PJ: The Hulme family were a lot easier to research than Pauline's family, because the Hulmes were public figures at the time. Henry Hulme being the rector of the local university, there were obviously a lot of university people we could talk to professors, students-who worked with him. Hilda Hulme was also quite a public figure. They were, in some respects, the royalty of Christchurch, because the English class system was and still does exist down there, and they all take these things quite seriously.There used to be garden and tennis parties at Ilam, and there were a lot of people who had social contact with the parents and Juliet at the time.
The research actually carried on through the shooting of the film. I remember when we were in England, auditioning actresses for the part of Juliet before we found Kate Winslet, and we found out that [the late] Anthony Quayle, the English actor, had actually visited the Hulmes in Christchurch in the '50s, so we tracked down his wife and spoke with her. The research just kept on going all the time. We had trips to Christchurch to do our research, but once we started working on the film, we moved there
for nearly five months, so it was an ideal opportunity to find others. We'd hear things about this person who had sat next to Pauline in typing class, and we'd rush around to see them.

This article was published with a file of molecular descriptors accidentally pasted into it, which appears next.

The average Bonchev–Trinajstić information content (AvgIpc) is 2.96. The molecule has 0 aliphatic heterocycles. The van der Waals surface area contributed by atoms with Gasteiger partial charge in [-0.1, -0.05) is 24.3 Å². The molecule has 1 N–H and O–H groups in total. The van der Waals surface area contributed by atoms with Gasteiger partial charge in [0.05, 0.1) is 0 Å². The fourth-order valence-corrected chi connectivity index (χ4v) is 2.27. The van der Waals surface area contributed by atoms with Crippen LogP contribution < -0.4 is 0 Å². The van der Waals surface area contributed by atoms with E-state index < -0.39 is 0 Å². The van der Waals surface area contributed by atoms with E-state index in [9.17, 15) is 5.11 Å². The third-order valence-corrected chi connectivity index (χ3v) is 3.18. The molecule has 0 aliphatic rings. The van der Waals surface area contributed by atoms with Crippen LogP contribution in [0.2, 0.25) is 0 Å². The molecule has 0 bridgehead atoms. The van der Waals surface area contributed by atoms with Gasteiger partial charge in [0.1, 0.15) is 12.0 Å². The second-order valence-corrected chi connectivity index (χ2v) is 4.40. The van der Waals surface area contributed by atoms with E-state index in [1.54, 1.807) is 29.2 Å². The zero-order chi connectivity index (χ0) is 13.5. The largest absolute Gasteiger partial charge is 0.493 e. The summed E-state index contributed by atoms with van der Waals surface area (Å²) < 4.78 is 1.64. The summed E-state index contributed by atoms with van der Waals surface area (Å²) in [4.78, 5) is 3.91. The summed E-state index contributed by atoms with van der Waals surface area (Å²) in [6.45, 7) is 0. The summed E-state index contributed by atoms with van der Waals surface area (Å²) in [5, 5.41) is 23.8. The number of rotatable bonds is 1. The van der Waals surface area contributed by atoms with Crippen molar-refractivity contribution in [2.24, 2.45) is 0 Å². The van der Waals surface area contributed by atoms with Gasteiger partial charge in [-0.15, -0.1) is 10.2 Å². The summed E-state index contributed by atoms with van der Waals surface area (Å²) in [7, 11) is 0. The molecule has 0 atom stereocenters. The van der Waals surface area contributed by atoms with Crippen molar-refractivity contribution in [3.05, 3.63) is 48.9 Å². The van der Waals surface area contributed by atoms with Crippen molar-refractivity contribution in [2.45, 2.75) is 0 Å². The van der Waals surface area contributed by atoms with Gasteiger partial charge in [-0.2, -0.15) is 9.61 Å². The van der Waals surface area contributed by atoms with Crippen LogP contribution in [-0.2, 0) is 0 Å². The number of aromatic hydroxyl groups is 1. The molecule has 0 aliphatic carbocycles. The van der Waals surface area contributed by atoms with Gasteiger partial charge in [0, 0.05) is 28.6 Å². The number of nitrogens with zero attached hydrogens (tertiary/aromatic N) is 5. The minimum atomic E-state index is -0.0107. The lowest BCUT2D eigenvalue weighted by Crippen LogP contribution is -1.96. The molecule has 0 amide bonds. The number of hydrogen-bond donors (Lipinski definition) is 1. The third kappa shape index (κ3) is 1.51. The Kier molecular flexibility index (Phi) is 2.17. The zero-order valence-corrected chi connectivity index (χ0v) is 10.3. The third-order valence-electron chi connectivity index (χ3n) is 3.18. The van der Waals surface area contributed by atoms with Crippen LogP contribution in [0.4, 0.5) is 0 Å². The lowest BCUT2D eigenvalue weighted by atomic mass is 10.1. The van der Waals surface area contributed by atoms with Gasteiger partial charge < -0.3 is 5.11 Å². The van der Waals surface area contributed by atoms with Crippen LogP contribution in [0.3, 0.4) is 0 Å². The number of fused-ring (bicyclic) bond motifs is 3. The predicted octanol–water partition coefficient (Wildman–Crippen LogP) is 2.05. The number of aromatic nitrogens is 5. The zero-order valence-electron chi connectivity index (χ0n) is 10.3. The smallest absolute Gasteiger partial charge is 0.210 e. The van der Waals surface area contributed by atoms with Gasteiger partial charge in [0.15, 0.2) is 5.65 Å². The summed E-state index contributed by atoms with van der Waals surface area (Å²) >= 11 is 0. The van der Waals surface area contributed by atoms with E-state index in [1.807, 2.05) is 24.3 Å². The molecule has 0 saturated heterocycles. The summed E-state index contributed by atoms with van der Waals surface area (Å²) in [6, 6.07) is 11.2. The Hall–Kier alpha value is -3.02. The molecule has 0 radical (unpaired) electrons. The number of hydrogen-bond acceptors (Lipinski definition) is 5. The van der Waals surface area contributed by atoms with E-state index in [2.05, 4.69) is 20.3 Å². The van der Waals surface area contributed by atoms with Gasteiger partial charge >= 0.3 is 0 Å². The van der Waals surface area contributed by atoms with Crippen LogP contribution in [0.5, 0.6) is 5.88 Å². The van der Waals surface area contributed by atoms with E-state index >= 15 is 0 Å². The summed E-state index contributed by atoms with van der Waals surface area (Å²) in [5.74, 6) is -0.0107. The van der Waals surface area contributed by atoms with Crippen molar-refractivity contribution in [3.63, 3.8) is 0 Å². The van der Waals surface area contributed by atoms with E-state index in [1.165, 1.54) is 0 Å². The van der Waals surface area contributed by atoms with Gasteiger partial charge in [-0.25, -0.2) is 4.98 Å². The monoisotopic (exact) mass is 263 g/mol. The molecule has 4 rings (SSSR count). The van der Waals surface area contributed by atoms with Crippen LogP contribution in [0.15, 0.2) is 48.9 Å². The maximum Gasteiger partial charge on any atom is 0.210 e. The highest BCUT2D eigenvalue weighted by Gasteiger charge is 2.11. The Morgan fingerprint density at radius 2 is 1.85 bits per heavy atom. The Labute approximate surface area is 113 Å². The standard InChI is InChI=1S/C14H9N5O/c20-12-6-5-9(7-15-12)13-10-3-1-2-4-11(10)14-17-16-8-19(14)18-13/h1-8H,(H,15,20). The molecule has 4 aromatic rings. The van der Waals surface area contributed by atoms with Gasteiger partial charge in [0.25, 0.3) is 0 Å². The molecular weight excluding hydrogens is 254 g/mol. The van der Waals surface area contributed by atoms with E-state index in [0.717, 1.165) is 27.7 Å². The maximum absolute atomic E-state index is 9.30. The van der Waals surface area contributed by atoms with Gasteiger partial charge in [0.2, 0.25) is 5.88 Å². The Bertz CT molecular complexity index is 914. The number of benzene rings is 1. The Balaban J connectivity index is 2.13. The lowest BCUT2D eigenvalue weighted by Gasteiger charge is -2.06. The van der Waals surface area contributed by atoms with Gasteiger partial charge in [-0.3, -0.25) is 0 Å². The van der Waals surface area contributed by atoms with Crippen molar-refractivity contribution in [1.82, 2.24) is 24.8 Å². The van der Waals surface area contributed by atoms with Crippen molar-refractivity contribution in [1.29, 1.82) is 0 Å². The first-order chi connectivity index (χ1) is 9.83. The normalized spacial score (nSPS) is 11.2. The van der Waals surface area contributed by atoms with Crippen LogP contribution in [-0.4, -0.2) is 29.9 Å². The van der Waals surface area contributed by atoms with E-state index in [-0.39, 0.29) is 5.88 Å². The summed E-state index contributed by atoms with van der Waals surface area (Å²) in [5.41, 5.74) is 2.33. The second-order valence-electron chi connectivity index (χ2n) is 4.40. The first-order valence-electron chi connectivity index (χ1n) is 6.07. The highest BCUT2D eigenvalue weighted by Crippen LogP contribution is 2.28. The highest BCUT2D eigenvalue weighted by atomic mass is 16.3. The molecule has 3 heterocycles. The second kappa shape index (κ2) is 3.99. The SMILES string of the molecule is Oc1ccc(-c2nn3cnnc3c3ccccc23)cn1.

I'm sure the production got a certain amount of notice in the local media, so people probably approached you.
PJ: To an extent, but not as much as what we had hoped. Pauline's people were actually quite difficult to research, because they just weren't public; they were quite private people.
FW: We have heard, subsequently, that Pauline's sister, Wendy, has seen the film. She still lives in Christchurch. Her con meets were that the film managed to capture the atmosphere of her home at that time, but her criticism was that the family was "better" than that, we had portrayed them in too shabby a light. And that really touched me.
PJ: She thought that the portrayal of the tension between Pauline and her mother was very accurate. It was nice, because Wendy is one of the few key people alive who refuses to talk about it. She absolutely refuses to have anything to do with journalists, with anyone, so it was actually very sweet of her to get the message back to us. It was quite amazing to us that she had even gone to see this film. She thought it was good, but incredibly difficult to watch.